Managing our finances responsibly is intimately tied to these first two challenges.  It is always necessary to make sure that the instructional choices we are making serve our children.  Similarly, effective relationships within and outside of District 97 can extend our resources and allow the community to more efficiently achieve its goals for our children.  Both of these are more critical in light of substantial fiscal uncertainty from Springfield regarding pension reform, the PTELL adjustment through which District 97 receives substantial state dollars, and other changes to the state’s financial practices.  The board must prepare for adverse news and be sensitive to the significant tax burdens, but also protect the quality of our schooling today and in the future.

What skills/talents do you have that would enable you to deal with those challenges?

My most relevant skills/talents primarily derive from my work as a Vice President and Senior Fellow at NORC at the University of Chicago, an independent social science research organization.  In that job, I manage finances and navigate multiple layers of governmental regulations, use educational data and statistics for decision-making,  analyze current education policy issues and practices, bring together different constituencies to work on a shared objective, and do all of these things with student outcomes as the primary objective.

I also bring valuable perspectives as a current parent of children in 2nd and 4th grades, as an education policy researcher, and as a committed D97 volunteer from classroom tutor to board committee.    

If elected, what are three goals that you have for the next four years?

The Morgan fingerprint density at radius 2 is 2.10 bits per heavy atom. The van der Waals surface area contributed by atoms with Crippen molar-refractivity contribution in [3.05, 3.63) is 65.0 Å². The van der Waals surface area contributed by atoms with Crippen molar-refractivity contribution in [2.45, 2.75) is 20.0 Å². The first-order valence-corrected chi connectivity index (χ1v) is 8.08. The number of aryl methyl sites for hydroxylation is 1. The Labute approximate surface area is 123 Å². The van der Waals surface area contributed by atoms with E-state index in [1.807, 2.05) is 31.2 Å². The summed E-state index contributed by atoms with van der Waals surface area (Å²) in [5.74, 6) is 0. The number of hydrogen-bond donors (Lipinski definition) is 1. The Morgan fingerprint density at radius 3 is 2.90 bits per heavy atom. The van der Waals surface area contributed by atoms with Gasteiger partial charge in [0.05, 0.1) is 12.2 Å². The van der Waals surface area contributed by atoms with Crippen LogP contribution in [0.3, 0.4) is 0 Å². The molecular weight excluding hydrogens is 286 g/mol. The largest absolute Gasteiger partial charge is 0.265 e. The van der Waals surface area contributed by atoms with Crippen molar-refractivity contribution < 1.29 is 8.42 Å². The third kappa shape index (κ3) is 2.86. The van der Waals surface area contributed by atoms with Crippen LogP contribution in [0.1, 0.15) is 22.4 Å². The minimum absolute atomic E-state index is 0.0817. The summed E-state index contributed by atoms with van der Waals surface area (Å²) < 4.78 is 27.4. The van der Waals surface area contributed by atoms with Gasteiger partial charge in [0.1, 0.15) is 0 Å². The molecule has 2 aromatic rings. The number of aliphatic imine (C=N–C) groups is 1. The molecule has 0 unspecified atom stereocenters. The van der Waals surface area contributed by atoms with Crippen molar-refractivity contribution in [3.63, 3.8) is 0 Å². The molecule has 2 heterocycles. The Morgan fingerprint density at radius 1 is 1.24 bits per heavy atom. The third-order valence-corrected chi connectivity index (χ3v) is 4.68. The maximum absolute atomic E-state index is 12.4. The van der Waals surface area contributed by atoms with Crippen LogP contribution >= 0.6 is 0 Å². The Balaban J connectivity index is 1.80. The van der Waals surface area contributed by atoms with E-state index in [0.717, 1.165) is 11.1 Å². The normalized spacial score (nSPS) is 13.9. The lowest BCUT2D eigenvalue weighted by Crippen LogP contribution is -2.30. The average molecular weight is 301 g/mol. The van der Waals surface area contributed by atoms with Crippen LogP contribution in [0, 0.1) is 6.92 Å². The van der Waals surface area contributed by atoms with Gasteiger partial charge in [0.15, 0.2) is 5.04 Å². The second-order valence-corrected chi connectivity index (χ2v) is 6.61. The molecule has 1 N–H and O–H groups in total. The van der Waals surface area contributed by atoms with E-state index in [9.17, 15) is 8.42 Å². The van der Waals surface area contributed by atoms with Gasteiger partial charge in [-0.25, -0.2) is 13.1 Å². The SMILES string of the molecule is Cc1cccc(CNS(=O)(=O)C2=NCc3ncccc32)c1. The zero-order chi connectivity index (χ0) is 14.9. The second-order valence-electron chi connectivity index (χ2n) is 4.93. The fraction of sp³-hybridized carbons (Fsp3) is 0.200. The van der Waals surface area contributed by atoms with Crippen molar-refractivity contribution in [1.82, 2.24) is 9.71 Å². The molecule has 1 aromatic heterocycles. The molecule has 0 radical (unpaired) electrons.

If elected, I would work to keep a strong focus on consistently high quality instruction.   I would do that through 1) better information and commitment to ongoing improvement, 2) increased engagement with key stakeholders, and 3) using those two to sharpen our choices about investing resources.  These are all tools that are available to and appropriate for a board.

In terms of information, I am pleased that the current board has increased its focus on evaluation, but we can do more to use the available data to understand how well our schools are serving our students.  We can also make better use of best practices in other districts, the research literature, and other information sources outside of the district. We must commit to adapting and refining our practices until every child is being served effectively and efficiently.

For engagement, we can improve the nature, extent and ease of communication to and from parents, teachers, principals and others in decision-making.  We have talented and committed people in our district who understand the student experience, and whose support and participation will massively improve the success of any initiative.

Our biggest resource is of course taxpayer money, which must be managed carefully.  But we have other precious resources as well: students’ time in school, parents’ energies, teachers’ work hours.  All of these are resources to invest mindfully. 

Evaluation and better knowledge about effective practices, together with the partnership of our teachers and parents and others, can help us use our resources to achieve consistently high-quality instruction that challenges, nurtures and inspires.